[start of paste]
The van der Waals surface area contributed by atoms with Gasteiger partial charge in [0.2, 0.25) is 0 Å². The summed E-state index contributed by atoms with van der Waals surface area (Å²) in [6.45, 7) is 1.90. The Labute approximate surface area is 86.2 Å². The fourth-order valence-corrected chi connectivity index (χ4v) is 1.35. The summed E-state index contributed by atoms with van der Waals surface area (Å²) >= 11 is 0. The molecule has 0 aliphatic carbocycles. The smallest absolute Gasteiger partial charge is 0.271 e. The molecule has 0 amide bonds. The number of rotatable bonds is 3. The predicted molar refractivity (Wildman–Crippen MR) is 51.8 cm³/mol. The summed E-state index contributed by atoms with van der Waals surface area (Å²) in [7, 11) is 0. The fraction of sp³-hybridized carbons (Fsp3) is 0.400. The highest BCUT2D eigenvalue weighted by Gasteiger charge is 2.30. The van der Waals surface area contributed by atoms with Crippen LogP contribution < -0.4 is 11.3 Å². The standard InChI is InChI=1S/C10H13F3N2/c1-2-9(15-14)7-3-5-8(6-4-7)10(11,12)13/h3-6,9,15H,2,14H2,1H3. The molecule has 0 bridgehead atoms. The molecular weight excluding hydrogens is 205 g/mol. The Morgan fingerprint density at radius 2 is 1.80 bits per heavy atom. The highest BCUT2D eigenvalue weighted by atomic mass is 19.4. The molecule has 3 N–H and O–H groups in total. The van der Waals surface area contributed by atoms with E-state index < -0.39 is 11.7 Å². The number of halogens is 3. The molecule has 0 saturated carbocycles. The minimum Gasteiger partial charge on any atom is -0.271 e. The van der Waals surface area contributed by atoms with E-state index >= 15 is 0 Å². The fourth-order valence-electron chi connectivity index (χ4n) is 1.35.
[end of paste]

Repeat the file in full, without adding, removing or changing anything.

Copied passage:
The van der Waals surface area contributed by atoms with Gasteiger partial charge in [0.2, 0.25) is 0 Å². The summed E-state index contributed by atoms with van der Waals surface area (Å²) in [6.45, 7) is 1.90. The Labute approximate surface area is 86.2 Å². The fourth-order valence-corrected chi connectivity index (χ4v) is 1.35. The summed E-state index contributed by atoms with van der Waals surface area (Å²) >= 11 is 0. The molecule has 0 aliphatic carbocycles. The smallest absolute Gasteiger partial charge is 0.271 e. The molecule has 0 amide bonds. The number of rotatable bonds is 3. The predicted molar refractivity (Wildman–Crippen MR) is 51.8 cm³/mol. The summed E-state index contributed by atoms with van der Waals surface area (Å²) in [7, 11) is 0. The fraction of sp³-hybridized carbons (Fsp3) is 0.400. The highest BCUT2D eigenvalue weighted by Gasteiger charge is 2.30. The van der Waals surface area contributed by atoms with Crippen LogP contribution < -0.4 is 11.3 Å². The standard InChI is InChI=1S/C10H13F3N2/c1-2-9(15-14)7-3-5-8(6-4-7)10(11,12)13/h3-6,9,15H,2,14H2,1H3. The molecule has 0 bridgehead atoms. The molecular weight excluding hydrogens is 205 g/mol. The Morgan fingerprint density at radius 2 is 1.80 bits per heavy atom. The highest BCUT2D eigenvalue weighted by atomic mass is 19.4. The molecule has 3 N–H and O–H groups in total. The van der Waals surface area contributed by atoms with E-state index < -0.39 is 11.7 Å². The number of halogens is 3. The molecule has 0 saturated carbocycles. The minimum Gasteiger partial charge on any atom is -0.271 e. The van der Waals surface area contributed by atoms with E-state index >= 15 is 0 Å². The fourth-order valence-electron chi connectivity index (χ4n) is 1.35.